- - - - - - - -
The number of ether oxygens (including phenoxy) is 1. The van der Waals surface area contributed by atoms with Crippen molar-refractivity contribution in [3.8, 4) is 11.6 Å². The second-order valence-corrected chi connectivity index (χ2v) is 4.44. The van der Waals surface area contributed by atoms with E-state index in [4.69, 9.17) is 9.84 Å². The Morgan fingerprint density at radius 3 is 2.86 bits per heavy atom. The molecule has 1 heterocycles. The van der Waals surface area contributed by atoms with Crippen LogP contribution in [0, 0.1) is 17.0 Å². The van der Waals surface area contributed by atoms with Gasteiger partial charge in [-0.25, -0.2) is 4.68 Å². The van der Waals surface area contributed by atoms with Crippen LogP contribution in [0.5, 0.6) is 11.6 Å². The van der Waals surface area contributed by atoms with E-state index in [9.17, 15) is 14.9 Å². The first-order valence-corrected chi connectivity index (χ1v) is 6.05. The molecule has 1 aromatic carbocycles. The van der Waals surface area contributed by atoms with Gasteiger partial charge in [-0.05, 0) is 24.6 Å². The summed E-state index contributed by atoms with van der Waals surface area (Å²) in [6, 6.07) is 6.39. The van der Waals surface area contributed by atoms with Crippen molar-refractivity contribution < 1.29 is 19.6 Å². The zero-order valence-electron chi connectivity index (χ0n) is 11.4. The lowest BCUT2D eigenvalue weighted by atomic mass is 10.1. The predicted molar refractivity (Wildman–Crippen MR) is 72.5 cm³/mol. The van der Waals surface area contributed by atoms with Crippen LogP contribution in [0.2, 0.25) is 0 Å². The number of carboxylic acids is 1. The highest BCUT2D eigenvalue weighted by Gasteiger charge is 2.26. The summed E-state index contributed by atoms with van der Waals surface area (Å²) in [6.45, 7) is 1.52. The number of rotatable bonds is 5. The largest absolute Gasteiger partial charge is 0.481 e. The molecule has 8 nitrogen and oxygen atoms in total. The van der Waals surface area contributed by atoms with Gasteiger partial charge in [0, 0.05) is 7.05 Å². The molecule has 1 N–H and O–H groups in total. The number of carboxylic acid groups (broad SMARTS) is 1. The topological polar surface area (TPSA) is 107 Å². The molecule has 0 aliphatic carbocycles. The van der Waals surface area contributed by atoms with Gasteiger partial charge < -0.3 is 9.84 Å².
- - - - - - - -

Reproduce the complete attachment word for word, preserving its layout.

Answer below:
The number of ether oxygens (including phenoxy) is 1. The van der Waals surface area contributed by atoms with Crippen molar-refractivity contribution in [3.8, 4) is 11.6 Å². The second-order valence-corrected chi connectivity index (χ2v) is 4.44. The van der Waals surface area contributed by atoms with E-state index in [4.69, 9.17) is 9.84 Å². The Morgan fingerprint density at radius 3 is 2.86 bits per heavy atom. The molecule has 1 heterocycles. The van der Waals surface area contributed by atoms with Crippen LogP contribution in [0, 0.1) is 17.0 Å². The van der Waals surface area contributed by atoms with Gasteiger partial charge in [-0.25, -0.2) is 4.68 Å². The van der Waals surface area contributed by atoms with Crippen LogP contribution in [0.5, 0.6) is 11.6 Å². The van der Waals surface area contributed by atoms with E-state index in [9.17, 15) is 14.9 Å². The first-order valence-corrected chi connectivity index (χ1v) is 6.05. The molecule has 1 aromatic carbocycles. The van der Waals surface area contributed by atoms with Gasteiger partial charge in [-0.05, 0) is 24.6 Å². The summed E-state index contributed by atoms with van der Waals surface area (Å²) in [6, 6.07) is 6.39. The van der Waals surface area contributed by atoms with Crippen molar-refractivity contribution < 1.29 is 19.6 Å². The zero-order valence-electron chi connectivity index (χ0n) is 11.4. The lowest BCUT2D eigenvalue weighted by atomic mass is 10.1. The predicted molar refractivity (Wildman–Crippen MR) is 72.5 cm³/mol. The van der Waals surface area contributed by atoms with Crippen LogP contribution in [0.2, 0.25) is 0 Å². The number of carboxylic acids is 1. The highest BCUT2D eigenvalue weighted by Gasteiger charge is 2.26. The summed E-state index contributed by atoms with van der Waals surface area (Å²) in [6.45, 7) is 1.52. The number of rotatable bonds is 5. The largest absolute Gasteiger partial charge is 0.481 e. The molecule has 8 nitrogen and oxygen atoms in total. The van der Waals surface area contributed by atoms with Gasteiger partial charge in [0, 0.05) is 7.05 Å². The molecule has 1 N–H and O–H groups in total. The number of carboxylic acid groups (broad SMARTS) is 1. The topological polar surface area (TPSA) is 107 Å². The molecule has 0 aliphatic carbocycles. The van der Waals surface area contributed by atoms with Gasteiger partial charge < -0.3 is 9.84 Å².